Danforth Plant Science Center To Grow

The Danforth Plant Science Center.
Credit (Courtesy of the Danforth Plant Science Center)

The Danforth Plant Science Center is adding another 79,000 square feet and eventually another 100 jobs.

The St. Louis research institute announced the $45 million dollar project Monday.

The center’s president, Dr. James Carrington, says the new space will be more flexible.

He says that that means cabinets and benches won’t be bolted down, giving room for new research that include automation and robotics.

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Crime
12:13 pm
Thu July 11, 2013

Multi-State Partnership To Target Violent Crime Shares Initial Results

Stephen Wigginton, U.S. Attorney for the Southern District of Illinois, speaks at the podium at a press conference sharing results of a multistate effort against violent crime on July 11, 2013.
(Maria Altman/St. Louis Public Radio)

Updated 12:39 p.m.

At a press conference Thursday morning, both local and federal officials gathered to share the results of a coordinated effort to tackle violent crime in St. Louis and East St. Louis.

The Bureau of Alcohol, Tobacco, Firearms and Explosives, the U.S. Attorneys offices in both Southern Illinois and Eastern Missouri, along with state and local law enforcement began the push April 1.

Dubbed the “Violent Crime Reduction Partnership," it used undercover operations and other investigative tools to nab prior felons who continue to possess firearms.

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Economy
12:01 pm
Thu June 13, 2013

Patriot Coal Denies Walking Out Of Talks With Mine Workers Union

UMWA President Cecil Roberts speaking earlier this year before a rally. Roberts has said he would not recommend miners agree to the terms approved by a federal bankruptcy judge in May.
Credit Chris McDaniel, St. Louis Public Radio.

Updated 6:15 p.m.


UMWA tweeted this afternoon that they and Patriot have "agreed to return to the bargaining table next week."


Original Story:


St. Louis-based Patriot Coal officials deny that the company "walked out" of talks with the United Mine Workers of America earlier this week.

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Patriot Coal
5:11 pm
Wed June 12, 2013

United Mine Workers Union Says Patriot Coal Walked Out Of Negotiations

Miners from across the country marching down Market St. in downtown St. Louis on Jan. 29. They protested a Peabody Energy/Patriot Coal plan to cut pension and health care programs following Patriot's bankruptcy.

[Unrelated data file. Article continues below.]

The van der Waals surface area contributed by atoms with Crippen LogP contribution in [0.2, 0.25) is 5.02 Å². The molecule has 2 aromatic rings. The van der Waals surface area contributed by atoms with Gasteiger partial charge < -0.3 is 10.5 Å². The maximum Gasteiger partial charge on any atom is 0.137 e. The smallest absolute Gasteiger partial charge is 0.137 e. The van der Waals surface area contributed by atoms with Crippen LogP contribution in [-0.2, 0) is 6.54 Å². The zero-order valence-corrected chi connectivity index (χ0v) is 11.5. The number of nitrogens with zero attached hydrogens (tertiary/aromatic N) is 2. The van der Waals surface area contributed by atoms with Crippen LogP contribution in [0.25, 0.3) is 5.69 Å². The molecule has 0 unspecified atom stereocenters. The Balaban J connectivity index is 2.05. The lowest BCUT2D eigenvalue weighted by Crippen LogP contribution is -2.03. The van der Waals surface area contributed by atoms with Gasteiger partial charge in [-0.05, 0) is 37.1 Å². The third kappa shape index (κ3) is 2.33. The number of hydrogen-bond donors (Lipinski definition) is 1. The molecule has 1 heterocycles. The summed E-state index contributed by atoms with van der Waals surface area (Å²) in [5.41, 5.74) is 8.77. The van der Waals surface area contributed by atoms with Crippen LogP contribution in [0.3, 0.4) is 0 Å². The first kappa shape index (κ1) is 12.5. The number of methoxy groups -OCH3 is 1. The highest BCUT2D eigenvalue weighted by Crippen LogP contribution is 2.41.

(Adam Allington/St. Louis Public Radio)

The United Mine Workers of America say negotiators from St. Louis-based Patriot Coal walked out of talks Tuesday setting the stage for a possible strike.

The bankrupt company and the union were trying to come to an agreement even after a federal judge ruled in favor of a plan Patriot put forward to reduce costs.

UMWA spokesman Phil Smith says Patriot will now put that plan in effect July 1, including wage cuts for active miners and changes to health benefits for 23,000 retired miners and their families.

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School Transfers
2:42 pm
Tue June 11, 2013

Supreme Court Says Missouri School Transfer Law Is Constitutional

(via Flickr/frankjuarez)

Updated 4:38 p.m. & 5:44 p.m.

The Missouri Supreme Court has upheld a state law that allows students to transfer from unaccredited districts to ones that are accredited.

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Politics
4:44 pm
Wed June 5, 2013

How The Income Tax Cut Issue Extends Beyond Nixon's Veto - And His State

(via Flickr/StockMonkeys.com)

Governor Jay Nixon vetoed legislation Wednesday that would have cut Missouri’s income tax rates for the first time in 90 years.

The Republican-led General Assembly passed the bill in large part pointing to neighboring Kansas which already has slashed its personal and corporate income taxes.

But as St. Louis Public Radio’s Maria Altman reports, the Democratic governor says the cuts would hurt Missouri education and other state services.

A 'Fiscally Irresponsible Experiment'